Most of us know that sugar shouldn’t make a big part of a baby’s diet. Nor a large part of our diet, for that matter! Yet, it’s rarely realistic to avoid refined sugar 100% of the time.
So with that in mind, when can babies have sugar? And what happens if they have sugar before that time?
That’s what we’ll cover in this article.
When can babies eat sugar?
Many health organizations have issued official statements regarding how to best handle sugar in your baby’s diet.
- World Health Organization (WHO): recommends that children of all ages consume less than 10% of daily calories from “free sugars” (1).
- American heart association (AHA): recommends that children over two eat a maximum of 6 teaspoons (25 grams) of added sugars per day. Children under two should eat no added sugars at all (2).
- Health Canada, Canadian Paediatric Society, Dietitians of Canada, and Breastfeeding Committee for Canada: children between 6 months and 2 years should be served foods prepared with little or no added sugar (3).
- European society for paediatric gastroenterology, hepatology and nutrition (ESPGHAN): children older than two years should get less than 5% of their calories from “free sugars”. Children under two should probably get even less (4).
As you can see, the exact amount of sugar deemed acceptable tends to vary. However, the gist of these recommendations remains the same. Babies and toddlers should have very little, if any sugar before the age of two.
IN SUM — Most health organization agree that babies should be given little to no sugar before the age of two.
Why is sugar bad for babies?
Refined sugar is bad for babies for several reasons.
First, foods rich refined sugar tend to be low in other nutrients. Babies and toddlers have very small stomachs, and filling this space with foods rich in refined sugar leaves less space for nutrient-dense foods. This makes it more difficult for babies to meet their daily nutrient needs (4).
In addition, research suggests that diets rich in refined sugar during childhood may increase the risk of tooth decay, obesity, and preventable diseases, such as heart disease, later in life (1, 4, 5).
Finally, babies have a known biological preference for sweets. Diets rich in refined sugar can reinforce this preference, and make it more difficult for babies to accept bitter-tasting foods such as vegetables (4, 6, 7, 8).
This may make it more difficult to expand your baby’s palate and increase picky eating behaviors.
IN SUM — Diets rich in refined sugar may increase a baby’s likelihood of tooth decay, obesity and preventable diseases later in life. They can also promote picky eating behaviors and make it more challenging for their diet to meet their daily nutrient needs.
Can babies have juice?
Experts are divided regarding whether or not children should have fruit juice.
In North-America, health professionals recommend minimizing “added sugars,” which refers to sugars not naturally present in foods, but added to them. For example, sweetened juices are considered a source of “added sugars” whereas unsweetened juices are not (2, 3).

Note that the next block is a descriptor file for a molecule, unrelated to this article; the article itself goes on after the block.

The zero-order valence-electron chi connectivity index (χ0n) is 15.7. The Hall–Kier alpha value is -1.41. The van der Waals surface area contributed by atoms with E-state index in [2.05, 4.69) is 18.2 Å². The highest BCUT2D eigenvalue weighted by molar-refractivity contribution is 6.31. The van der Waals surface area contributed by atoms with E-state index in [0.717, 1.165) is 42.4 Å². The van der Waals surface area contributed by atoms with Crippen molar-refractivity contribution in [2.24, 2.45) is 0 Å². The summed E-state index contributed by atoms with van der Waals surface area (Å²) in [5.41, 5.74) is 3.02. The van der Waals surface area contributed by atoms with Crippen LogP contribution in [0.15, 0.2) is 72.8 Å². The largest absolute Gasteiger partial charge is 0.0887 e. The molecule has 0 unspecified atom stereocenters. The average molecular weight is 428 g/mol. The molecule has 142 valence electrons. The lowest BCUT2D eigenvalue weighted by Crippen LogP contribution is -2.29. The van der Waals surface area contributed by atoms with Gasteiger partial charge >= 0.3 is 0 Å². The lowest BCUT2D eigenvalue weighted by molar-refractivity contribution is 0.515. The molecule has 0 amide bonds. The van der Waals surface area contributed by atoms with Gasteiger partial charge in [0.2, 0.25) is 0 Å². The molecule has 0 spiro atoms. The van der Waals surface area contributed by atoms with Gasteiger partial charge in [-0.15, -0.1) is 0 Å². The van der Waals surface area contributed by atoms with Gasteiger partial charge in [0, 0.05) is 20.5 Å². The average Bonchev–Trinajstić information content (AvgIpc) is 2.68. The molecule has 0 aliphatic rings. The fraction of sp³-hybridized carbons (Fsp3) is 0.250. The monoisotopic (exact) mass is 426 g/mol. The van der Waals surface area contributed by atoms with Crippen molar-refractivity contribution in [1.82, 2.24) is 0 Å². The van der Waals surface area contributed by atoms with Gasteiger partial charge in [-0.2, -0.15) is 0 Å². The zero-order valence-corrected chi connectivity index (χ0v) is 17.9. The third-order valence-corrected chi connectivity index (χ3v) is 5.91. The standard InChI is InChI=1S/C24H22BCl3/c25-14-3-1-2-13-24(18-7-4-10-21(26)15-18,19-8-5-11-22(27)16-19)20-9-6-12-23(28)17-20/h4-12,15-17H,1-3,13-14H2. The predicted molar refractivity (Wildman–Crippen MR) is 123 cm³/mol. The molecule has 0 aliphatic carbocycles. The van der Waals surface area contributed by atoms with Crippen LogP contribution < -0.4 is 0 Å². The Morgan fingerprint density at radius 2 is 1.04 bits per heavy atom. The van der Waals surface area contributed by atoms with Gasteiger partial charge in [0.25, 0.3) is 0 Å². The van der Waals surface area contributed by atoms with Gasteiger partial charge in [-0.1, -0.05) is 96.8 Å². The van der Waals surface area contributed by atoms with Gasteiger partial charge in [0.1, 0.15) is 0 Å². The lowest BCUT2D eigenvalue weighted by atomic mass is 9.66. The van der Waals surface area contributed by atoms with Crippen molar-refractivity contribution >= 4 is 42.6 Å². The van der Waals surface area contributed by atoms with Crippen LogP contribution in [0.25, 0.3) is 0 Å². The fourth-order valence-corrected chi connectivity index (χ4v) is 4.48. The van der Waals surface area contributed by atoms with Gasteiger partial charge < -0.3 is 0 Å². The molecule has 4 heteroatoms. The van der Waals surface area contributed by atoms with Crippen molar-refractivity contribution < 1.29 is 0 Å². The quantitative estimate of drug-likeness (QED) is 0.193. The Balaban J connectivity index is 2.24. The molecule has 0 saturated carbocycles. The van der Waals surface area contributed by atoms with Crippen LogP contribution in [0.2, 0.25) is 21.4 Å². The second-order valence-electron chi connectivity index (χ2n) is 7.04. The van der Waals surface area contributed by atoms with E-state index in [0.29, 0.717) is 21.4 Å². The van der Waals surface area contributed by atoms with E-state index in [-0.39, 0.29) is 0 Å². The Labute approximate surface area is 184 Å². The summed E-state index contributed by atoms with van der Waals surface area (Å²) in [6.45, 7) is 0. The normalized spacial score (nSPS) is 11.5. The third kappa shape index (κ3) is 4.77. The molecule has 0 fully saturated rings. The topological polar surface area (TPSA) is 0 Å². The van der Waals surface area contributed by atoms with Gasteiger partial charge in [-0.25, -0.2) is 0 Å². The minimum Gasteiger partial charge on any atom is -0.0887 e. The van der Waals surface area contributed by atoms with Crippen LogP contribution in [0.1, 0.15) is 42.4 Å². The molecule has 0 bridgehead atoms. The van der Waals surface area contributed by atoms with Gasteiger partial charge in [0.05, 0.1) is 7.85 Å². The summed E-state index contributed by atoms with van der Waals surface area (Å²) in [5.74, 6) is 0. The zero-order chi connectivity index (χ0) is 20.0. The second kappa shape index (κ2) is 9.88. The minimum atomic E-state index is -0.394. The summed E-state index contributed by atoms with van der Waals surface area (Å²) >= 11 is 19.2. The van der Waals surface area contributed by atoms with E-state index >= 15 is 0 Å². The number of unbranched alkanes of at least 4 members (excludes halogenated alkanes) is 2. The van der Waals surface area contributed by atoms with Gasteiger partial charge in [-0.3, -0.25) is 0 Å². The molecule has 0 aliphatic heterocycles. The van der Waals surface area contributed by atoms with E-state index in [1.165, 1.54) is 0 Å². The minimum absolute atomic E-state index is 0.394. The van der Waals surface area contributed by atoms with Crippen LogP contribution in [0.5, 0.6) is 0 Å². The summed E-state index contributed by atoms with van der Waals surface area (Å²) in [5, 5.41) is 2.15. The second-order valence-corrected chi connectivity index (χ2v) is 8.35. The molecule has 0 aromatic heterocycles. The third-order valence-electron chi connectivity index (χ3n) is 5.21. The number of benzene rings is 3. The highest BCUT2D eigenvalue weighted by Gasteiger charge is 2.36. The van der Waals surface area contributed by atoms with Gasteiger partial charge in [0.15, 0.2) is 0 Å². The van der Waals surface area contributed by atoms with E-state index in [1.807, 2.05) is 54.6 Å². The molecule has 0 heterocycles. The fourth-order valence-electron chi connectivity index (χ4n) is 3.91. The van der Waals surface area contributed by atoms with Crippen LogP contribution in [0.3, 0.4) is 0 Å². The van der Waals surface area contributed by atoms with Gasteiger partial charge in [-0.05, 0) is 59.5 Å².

In Europe, health professionals prefer to use the term “free sugars,” which include sugars added to foods and sugars naturally present in certain foods such as honey, syrup, fruit concentrates and unsweetened fruit juices (1, 4).
According to ESPGHAN, fruit juice — whether sweetened or not — may promote weight gain. That’s because it contains similar amounts of sugar yet very little fiber, making it as equally un-satiating as soda (4).
Fruit juice may also displace human milk, formula or other nutrient-dense foods from a baby’s diet. This can make it challenging for babies to meet their daily nutrient needs and grow adequately.
Finally, a proportion of infants and toddlers may have difficulty absorbing the natural sugars found in fruit juice. This can cause them to experience gas, bloating, diarrhea or abdominal pain, which is in part why ESPGHAN recommends against it (4).
Feel free to choose which recommendation you wish to follow. If you do decide to offer your baby juice, it’s best to keep the amounts small and make sure it is unsweetened.
IN SUM — Giving juice to babies and older children is somewhat of an unsettled topic. If you decide to give juice to your child, opt for an unsweetened version and keep amounts small.
Can babies have too much fruit?
Fruit is naturally rich in sugar.
However, unlike the refined sugar found in processed foods, the sugar in fruit comes packaged together with a variety of vitamins, minerals and beneficial plant compounds.
Whole fruit is also rich in fiber, which makes it more filling, and less likely to promote sugar spikes or weight gain. Therefore, you can freely offer fruit to your baby, as part of a balanced, nutrient-rich diet (10).
IN SUM — The sugar in fruit is packed together with fiber, vitamins and minerals. Because of this, you can freely offer fruit as part of a balanced, nutrient-rich diet.
At what age can you give a baby chocolate?
Chocolate is a source of refined sugars. It also contains caffeine, a stimulant that may cause your child to feel restless or have difficulty sleeping (11).
These are two good reasons to delay its introduction and limit its quantity in your child’s diet
Chocolate can also tends to contain a variety of allergens, including dairy, soy, gluten, wheat or or nuts. If you haven’t ruled out allergens yet, pick a chocolate that contains none the first time you let your little one have a taste of it.
IN SUM — Chocolate contains refined sugars and caffeine, two compounds you should limit in your child’s diet. It can also contain allergens, so proceed with caution when first offering it to your baby.
Can babies have honey?
Babies under 12 months shouldn’t be given honey.
That’s because honey is often contaminated with Clostridium botulinum spores, which, once ingested, can produce a toxin that causes muscle weakness and paralysis (12).
Paralysis often starts in the face, but can spread to the limbs, and lungs, causing your baby to stop breathing. Both pasteurized and unpasteurized honey can be infected, and infants younger than 12 months are especially at risk (13).